It's Too Pretty to Use!
I heard it more than once today. “Oh, look at at that. It’s almost to pretty to use!” A potholder, a dish cloth. My hard work combined with well-chosen materials. Not art, but pretty close to craft. Lovely. But for some, not meant for the hard work of life.
Why? Why do we save special and nice and enjoyable things and never use them? You’ve admired that potholder, right? Will you continue to enjoy it if you leave it in a drawer, or if you pull it out every day to lay under a dish of your family’s dinner? “Oh,” you say, “but it might get dirty. It will get worn. It will get ruined.”
Yes, but in the same way that the Velveteen Rabbit did. It’s one of my favorite stories (truth be told, preferably in PBS video format, narrated by Meryl Streep). The special toys stay on the shelf, to be admired, not for play. Then the boy gets sick. The Rabbit gets loved and hugged and smooshed and sweated on and shoved under blankets. His fur rubs off in spots, and the pink in his nose fades.
He was a lovely Rabbit, to begin with, almost too pretty to play with. The boy, though, will always remember the Rabbit he loved and held through sickness, in a way he’d never remember a rabbit on the shelf.
There is no reason for us to be limited to boring, drab, utilitarian stuff in our lives. I want my dish cloths and potholders and bibs and stoles and everything else I make to be used. I want the owners to enjoy them, to feel that tiny thrill every time they grab that beautiful coaster from the drawer to rest their glass on, or grab a hot pan with a carefully stitched potholder, or snap a funky bib on their baby, knowing the sweet potatoes will soon cover the design. If you have to wash dishes, why not wash them with a colorful handmade lacy dish cloth? Won’t it add just a touch of pleasure to a tedious chore?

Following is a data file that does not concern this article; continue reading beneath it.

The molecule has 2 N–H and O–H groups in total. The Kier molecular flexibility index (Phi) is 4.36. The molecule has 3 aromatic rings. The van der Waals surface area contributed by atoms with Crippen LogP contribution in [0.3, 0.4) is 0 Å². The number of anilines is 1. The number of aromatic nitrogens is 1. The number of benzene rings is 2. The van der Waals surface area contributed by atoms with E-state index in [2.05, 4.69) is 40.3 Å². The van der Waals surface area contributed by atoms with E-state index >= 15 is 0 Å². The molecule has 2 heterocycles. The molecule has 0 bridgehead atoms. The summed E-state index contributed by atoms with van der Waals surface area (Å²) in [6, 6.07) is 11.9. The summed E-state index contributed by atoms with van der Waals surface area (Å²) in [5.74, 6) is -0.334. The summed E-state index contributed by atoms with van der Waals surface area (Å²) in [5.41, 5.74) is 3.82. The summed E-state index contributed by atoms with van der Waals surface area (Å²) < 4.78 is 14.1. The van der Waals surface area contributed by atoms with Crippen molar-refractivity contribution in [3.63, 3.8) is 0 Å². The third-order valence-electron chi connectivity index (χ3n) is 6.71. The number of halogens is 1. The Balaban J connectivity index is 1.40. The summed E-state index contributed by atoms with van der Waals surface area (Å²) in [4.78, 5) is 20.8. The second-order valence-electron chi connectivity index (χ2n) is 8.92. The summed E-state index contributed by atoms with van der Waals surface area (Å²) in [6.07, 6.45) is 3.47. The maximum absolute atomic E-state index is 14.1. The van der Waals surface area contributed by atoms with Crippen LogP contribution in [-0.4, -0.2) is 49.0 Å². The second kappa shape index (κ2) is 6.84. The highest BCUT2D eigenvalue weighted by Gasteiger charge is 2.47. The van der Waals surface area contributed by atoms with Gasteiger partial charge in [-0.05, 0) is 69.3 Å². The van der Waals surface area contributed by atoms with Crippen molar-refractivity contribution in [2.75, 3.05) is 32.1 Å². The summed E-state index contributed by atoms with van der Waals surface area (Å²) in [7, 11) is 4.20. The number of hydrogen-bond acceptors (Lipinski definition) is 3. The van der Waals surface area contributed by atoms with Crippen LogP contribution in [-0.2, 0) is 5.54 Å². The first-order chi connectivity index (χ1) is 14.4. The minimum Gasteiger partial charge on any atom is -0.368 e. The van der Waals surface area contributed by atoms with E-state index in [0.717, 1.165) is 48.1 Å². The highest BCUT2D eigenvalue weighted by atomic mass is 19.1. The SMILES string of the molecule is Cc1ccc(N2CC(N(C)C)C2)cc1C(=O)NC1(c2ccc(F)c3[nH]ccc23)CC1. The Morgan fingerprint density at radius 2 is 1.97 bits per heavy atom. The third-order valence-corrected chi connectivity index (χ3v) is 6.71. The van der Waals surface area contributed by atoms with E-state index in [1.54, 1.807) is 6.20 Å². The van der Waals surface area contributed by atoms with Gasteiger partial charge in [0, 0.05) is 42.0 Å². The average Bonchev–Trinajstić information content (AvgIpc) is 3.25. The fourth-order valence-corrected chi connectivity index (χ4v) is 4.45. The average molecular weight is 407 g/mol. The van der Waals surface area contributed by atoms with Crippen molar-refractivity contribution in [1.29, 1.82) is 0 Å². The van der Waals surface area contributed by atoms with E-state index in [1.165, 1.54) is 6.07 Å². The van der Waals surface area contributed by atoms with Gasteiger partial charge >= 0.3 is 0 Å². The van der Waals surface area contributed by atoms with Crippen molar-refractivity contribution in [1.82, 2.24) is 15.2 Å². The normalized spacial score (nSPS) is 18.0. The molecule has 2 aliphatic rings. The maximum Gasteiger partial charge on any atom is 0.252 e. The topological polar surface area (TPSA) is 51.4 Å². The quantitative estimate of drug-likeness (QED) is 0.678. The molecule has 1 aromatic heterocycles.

I want my pieces to be loved, to become worn and faded and threadbare. I also want to change our mindset. I want people to look at a lovely dish or napkin and think, “that’s too pretty NOT to use.” Break out the fine china for pizza on a Tuesday night. Set up the antique candlesticks for Saturday morning breakfast. Yes, they might break or be scratched or otherwise be “ruined,” but they will have served the purpose for which they were made. If your best stuff were destroyed tomorrow in a fire or flood or tornado, wouldn’t you rather still have the memories of using your grandmother’s silver, or forever have imprinted in your mind the image of the quilted bib your daughter wore day after day, instead of the regret of always keeping them tucked away for “safe-keeping?”
Go to your closets, drawers, attics. Pull out all those too-fancy, too-pretty, too-special things. Use them. Care for them, but do not create an idol out of them. Allow them to get stained and scratched and worn. See the wine stain and remember the party and the friends who were there. Feel the filling coming out of the pillow and reminisce about naps on the couch when your teenager was an infant. Realize that you smile every time you grab that one potholder, the one with the threads coming loose and the burn mark on the back.
And never again find yourself saying, “It’s almost too pretty to use.”